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“Digging” doesn’t have a regular metrical scheme, which makes the poem an example of free verse. However, a closer look at the ways Heaney uses meter throughout the poem helps understand what he’s doing in a more nuanced way. Let’s begin with the five lines that open the poem:
Be-tween | my fin- | ger and | my thumb [iambic tetrameter]
The squat | pen rests; | snug as | a gun. [iamb, iamb, trochee, iamb]
Un-der my | win-dow, | a clean | rasp-ing sound [dactyl, trochee, iamb, anapest]
When the spade | sinks in- |to gra- | velly ground: [anapest, iamb, iamb, iamb]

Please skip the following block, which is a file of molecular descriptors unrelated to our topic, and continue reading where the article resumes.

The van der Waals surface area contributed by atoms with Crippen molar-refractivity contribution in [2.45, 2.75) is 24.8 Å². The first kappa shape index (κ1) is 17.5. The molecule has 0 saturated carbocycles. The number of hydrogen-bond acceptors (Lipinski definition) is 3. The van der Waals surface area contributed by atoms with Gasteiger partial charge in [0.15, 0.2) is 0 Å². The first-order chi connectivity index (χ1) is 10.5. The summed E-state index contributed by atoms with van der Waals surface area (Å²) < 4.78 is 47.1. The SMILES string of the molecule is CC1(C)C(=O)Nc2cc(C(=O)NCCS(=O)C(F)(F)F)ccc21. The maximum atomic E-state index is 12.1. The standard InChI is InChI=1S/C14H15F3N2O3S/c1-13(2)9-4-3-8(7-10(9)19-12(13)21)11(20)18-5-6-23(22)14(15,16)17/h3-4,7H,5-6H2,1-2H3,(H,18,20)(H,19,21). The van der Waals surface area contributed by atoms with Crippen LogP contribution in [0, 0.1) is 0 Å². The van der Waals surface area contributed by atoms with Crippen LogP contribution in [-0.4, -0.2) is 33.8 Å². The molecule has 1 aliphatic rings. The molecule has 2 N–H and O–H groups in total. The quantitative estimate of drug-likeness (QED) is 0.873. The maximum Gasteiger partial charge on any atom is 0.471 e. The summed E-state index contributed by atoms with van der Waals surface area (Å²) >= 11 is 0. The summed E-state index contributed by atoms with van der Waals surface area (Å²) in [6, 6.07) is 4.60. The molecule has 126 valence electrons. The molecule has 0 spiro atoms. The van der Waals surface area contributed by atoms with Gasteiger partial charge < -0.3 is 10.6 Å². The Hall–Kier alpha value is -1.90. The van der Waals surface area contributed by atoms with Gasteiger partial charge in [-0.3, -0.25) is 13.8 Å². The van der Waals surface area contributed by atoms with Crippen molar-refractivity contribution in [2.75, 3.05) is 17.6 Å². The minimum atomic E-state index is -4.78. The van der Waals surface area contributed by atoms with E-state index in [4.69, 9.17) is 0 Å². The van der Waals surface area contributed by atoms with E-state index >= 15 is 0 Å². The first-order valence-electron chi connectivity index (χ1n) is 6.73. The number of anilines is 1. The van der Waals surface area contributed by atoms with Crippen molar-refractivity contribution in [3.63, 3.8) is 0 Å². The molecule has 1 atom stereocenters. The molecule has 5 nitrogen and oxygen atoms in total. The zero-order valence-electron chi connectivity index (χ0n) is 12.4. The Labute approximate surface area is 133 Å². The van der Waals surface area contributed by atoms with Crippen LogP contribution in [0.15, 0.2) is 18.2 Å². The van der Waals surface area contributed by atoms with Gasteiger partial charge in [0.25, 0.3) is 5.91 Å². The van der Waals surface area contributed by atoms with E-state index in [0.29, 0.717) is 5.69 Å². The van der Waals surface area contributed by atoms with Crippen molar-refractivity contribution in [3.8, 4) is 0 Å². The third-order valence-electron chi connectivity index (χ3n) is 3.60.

My fa- | ther, digg- | ing. I | look down. [iambic tetrameter]
Start by noting that lines 1 and 5 are both examples of regular iambic tetrameter, featuring, as they each do, a series of four iambs. (Recall that an iamb is a metrical foot consisting of one unstressed syllable and one stressed syllable, as in the word “be-tween.”) The middle lines each have a unique metrical structure. Though irregular, these lines are nonetheless built with a series of iambs as well as other metrical feet, such as trochees (stressed–unstressed), dactyls (stressed–unstressed–unstressed), and anapests (unstressed–unstressed–stressed). Despite being irregular, the meter in these lines and throughout the rest of the poem demonstrate an important point about the speaker’s poetic craftsmanship. He carefully manages the rhythm of the language in the poem on a line-by-line basis. But just as he refuses to follow in the path of either his father or grandfather, he also refuses to subscribe to any one metrical tradition.